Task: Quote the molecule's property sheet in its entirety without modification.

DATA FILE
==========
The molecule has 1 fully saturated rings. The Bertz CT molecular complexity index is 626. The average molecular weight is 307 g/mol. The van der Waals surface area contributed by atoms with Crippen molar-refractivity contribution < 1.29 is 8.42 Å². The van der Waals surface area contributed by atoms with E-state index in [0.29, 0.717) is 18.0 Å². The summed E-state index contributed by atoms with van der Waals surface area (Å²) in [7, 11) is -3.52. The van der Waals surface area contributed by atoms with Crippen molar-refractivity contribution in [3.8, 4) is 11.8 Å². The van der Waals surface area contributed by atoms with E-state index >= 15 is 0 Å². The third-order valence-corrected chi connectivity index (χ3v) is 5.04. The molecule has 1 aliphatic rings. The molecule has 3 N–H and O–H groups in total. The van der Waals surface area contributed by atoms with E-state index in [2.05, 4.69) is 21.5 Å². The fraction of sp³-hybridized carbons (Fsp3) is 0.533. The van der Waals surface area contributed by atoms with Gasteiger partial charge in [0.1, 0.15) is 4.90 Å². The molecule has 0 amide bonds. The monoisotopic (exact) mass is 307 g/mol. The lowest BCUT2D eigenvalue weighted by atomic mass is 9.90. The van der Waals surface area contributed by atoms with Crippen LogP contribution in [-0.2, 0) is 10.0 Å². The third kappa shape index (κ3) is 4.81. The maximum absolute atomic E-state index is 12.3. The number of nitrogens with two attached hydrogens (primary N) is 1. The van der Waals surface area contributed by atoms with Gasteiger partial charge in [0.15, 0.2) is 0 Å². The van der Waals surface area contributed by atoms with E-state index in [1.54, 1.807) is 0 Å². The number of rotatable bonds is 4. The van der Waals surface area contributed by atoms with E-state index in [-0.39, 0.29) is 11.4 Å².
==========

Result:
The molecule has 1 fully saturated rings. The Bertz CT molecular complexity index is 626. The average molecular weight is 307 g/mol. The van der Waals surface area contributed by atoms with Crippen molar-refractivity contribution < 1.29 is 8.42 Å². The van der Waals surface area contributed by atoms with E-state index in [0.29, 0.717) is 18.0 Å². The summed E-state index contributed by atoms with van der Waals surface area (Å²) in [7, 11) is -3.52. The van der Waals surface area contributed by atoms with Crippen molar-refractivity contribution in [3.8, 4) is 11.8 Å². The van der Waals surface area contributed by atoms with E-state index >= 15 is 0 Å². The third-order valence-corrected chi connectivity index (χ3v) is 5.04. The molecule has 1 aliphatic rings. The molecule has 3 N–H and O–H groups in total. The van der Waals surface area contributed by atoms with E-state index in [2.05, 4.69) is 21.5 Å². The fraction of sp³-hybridized carbons (Fsp3) is 0.533. The van der Waals surface area contributed by atoms with Gasteiger partial charge in [0.1, 0.15) is 4.90 Å². The molecule has 0 amide bonds. The monoisotopic (exact) mass is 307 g/mol. The lowest BCUT2D eigenvalue weighted by atomic mass is 9.90. The van der Waals surface area contributed by atoms with Crippen LogP contribution in [-0.2, 0) is 10.0 Å². The third kappa shape index (κ3) is 4.81. The maximum absolute atomic E-state index is 12.3. The number of nitrogens with two attached hydrogens (primary N) is 1. The van der Waals surface area contributed by atoms with Gasteiger partial charge in [0.15, 0.2) is 0 Å². The van der Waals surface area contributed by atoms with E-state index in [1.54, 1.807) is 0 Å². The number of rotatable bonds is 4. The van der Waals surface area contributed by atoms with E-state index in [-0.39, 0.29) is 11.4 Å².